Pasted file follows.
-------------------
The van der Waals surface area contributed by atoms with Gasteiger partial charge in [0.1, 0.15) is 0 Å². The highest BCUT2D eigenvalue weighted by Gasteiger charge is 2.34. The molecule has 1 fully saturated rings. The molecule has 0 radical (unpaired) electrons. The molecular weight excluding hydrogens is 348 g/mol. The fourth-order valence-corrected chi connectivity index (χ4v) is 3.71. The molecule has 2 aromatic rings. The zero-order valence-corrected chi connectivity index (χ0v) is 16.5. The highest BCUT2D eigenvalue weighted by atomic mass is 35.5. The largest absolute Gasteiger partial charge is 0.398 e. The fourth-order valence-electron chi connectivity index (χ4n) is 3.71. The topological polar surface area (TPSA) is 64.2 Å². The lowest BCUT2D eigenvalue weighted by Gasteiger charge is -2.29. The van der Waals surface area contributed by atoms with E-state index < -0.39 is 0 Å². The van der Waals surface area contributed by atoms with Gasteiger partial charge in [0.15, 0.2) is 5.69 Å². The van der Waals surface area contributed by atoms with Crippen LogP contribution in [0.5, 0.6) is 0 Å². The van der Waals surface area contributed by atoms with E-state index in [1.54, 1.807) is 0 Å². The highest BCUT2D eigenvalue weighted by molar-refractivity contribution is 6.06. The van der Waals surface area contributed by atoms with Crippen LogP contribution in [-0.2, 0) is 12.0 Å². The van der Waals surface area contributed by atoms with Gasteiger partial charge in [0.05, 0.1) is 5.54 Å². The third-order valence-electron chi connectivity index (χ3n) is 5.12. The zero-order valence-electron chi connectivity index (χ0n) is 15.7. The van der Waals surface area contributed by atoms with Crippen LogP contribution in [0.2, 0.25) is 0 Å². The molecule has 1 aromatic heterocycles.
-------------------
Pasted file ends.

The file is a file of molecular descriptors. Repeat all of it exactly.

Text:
The van der Waals surface area contributed by atoms with Gasteiger partial charge in [0.1, 0.15) is 0 Å². The highest BCUT2D eigenvalue weighted by Gasteiger charge is 2.34. The molecule has 1 fully saturated rings. The molecule has 0 radical (unpaired) electrons. The molecular weight excluding hydrogens is 348 g/mol. The fourth-order valence-corrected chi connectivity index (χ4v) is 3.71. The molecule has 2 aromatic rings. The zero-order valence-corrected chi connectivity index (χ0v) is 16.5. The highest BCUT2D eigenvalue weighted by atomic mass is 35.5. The largest absolute Gasteiger partial charge is 0.398 e. The fourth-order valence-electron chi connectivity index (χ4n) is 3.71. The topological polar surface area (TPSA) is 64.2 Å². The lowest BCUT2D eigenvalue weighted by Gasteiger charge is -2.29. The van der Waals surface area contributed by atoms with E-state index < -0.39 is 0 Å². The van der Waals surface area contributed by atoms with Gasteiger partial charge in [0.15, 0.2) is 5.69 Å². The van der Waals surface area contributed by atoms with Crippen LogP contribution in [0.5, 0.6) is 0 Å². The van der Waals surface area contributed by atoms with E-state index in [1.54, 1.807) is 0 Å². The highest BCUT2D eigenvalue weighted by molar-refractivity contribution is 6.06. The van der Waals surface area contributed by atoms with Crippen LogP contribution in [-0.2, 0) is 12.0 Å². The van der Waals surface area contributed by atoms with Gasteiger partial charge in [0.05, 0.1) is 5.54 Å². The third-order valence-electron chi connectivity index (χ3n) is 5.12. The zero-order valence-electron chi connectivity index (χ0n) is 15.7. The van der Waals surface area contributed by atoms with Crippen LogP contribution in [0.2, 0.25) is 0 Å². The molecule has 1 aromatic heterocycles.